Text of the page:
A view from the bridge, Alfieri's opening prologue


What do we learn from the opening stage directions and Alfieri’s prologue?

     The tragic play ‘A view from the bridge’ was written in 1956 by Arthur Miller and follows the lives of a common American household during the 1950’s.

                ‘A view from the bridge’ begins with a series of stage directions, setting the scene of the play to come. The stage directions hint to a death like setting, portrayed in the word ‘skeletal’.  By basing the starting the play with an already deathly tone, it creates an immediate tragic feeling as if it is hinting to a future death. Moreover, the ambiguity of the word ‘skeletal’ could also be showing the emptiness at the start of the play, of which is usually mirrored at the end of most tragic plays.  Moreover, the intimacy of the ‘living room –dining room’ set out in the stage directions tells the audience that this is a domestic tragedy. A domestic tragedy usually involves the loss of a name or something personally special to the character, rather than a loss of power or personal possessions as is in regular tragedies. The ‘flat, clean, sparse, homely’ setting gives a sense of family, showing how important it will become throughout the play. It also shows that this particular household is a simple working one and like family is very important, adding to the domestically themed setting. In contrast, the stage directions say there should be ‘ramps, representing the street’ along the stage. This contrast in setting shows the difference between the private life, and the public life of the street. Furthermore, we can see that the area in which Eddie’s family is placed, is a poor working class district with idle men ‘pitching coins’ as they are without work. This shows how poverty stricken the working class were at this particular time, and the style of living is very low. This is reinforced by a ‘distant foghorn’ blowing, symbolising work and the docks on which the family live next to. The discordant sound also sounds harsh and uncomforting, adding to the domestic tragedy feel.  The audience then met the character Alfieri. He is described as an experienced lawyer ‘in his fifties’. This gives the impression that he has had a long time to think over his story which he recites to the audience through a series of flashbacks. Moreover, he is said to be ‘portly and good-humoured’ giving him an appealing and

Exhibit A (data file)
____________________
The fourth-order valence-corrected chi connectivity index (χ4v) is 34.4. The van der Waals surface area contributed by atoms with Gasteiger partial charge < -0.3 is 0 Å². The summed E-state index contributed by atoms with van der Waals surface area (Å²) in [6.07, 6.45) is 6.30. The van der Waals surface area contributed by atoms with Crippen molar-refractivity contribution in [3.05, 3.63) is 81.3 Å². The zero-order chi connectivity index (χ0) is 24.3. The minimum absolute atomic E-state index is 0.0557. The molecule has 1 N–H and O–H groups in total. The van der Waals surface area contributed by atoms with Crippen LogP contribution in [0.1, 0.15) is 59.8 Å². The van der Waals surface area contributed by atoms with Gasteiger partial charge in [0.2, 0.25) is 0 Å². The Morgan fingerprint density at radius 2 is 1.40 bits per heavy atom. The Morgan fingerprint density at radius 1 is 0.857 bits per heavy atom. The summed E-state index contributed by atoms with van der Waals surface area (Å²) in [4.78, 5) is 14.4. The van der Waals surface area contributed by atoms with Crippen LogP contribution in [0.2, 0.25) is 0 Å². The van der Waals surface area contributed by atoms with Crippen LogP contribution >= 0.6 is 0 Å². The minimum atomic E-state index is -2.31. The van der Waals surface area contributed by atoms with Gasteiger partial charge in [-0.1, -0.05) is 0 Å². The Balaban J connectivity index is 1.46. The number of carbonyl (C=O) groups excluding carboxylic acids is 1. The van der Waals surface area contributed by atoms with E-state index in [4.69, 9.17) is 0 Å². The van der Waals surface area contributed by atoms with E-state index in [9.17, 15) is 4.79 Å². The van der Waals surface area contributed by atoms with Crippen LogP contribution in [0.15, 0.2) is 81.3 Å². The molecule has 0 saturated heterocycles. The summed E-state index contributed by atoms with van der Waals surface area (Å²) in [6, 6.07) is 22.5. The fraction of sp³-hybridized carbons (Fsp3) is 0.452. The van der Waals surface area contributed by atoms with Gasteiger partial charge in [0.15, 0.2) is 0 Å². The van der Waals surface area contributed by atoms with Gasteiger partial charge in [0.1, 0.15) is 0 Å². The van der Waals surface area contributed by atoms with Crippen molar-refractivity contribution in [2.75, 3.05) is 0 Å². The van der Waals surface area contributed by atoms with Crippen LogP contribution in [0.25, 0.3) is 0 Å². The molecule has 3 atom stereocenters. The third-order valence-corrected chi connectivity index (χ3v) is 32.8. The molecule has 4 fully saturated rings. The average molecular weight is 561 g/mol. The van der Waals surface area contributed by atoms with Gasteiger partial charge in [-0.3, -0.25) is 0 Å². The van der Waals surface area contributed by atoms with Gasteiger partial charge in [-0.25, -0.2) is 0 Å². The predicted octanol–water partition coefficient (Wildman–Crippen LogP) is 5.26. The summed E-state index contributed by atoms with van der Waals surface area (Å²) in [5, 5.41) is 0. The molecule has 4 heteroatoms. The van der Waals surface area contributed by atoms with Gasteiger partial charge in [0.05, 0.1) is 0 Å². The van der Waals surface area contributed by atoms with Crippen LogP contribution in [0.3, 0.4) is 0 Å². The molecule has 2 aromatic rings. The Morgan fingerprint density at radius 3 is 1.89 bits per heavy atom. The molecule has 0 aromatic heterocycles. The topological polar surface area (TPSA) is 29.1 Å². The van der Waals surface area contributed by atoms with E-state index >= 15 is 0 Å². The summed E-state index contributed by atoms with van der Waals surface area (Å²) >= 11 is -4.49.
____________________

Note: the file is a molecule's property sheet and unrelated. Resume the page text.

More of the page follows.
Kate Bolton


I meant to give this 4 out of five but accidentally clicked it wrong! Sorry! Useful though, thanks

Izzy Perrin


Lol! Good luck in your exams!!



I have literally used so many of your resources! They are so useful and amazing. I can't thank you enough for uploading these. I'm a lazy kid so I have to look through loads of revision material before getting the motviation to starting my own.

Paul Dutton


A useful set of revision notes for the opening stage directions and the importance of the prologue.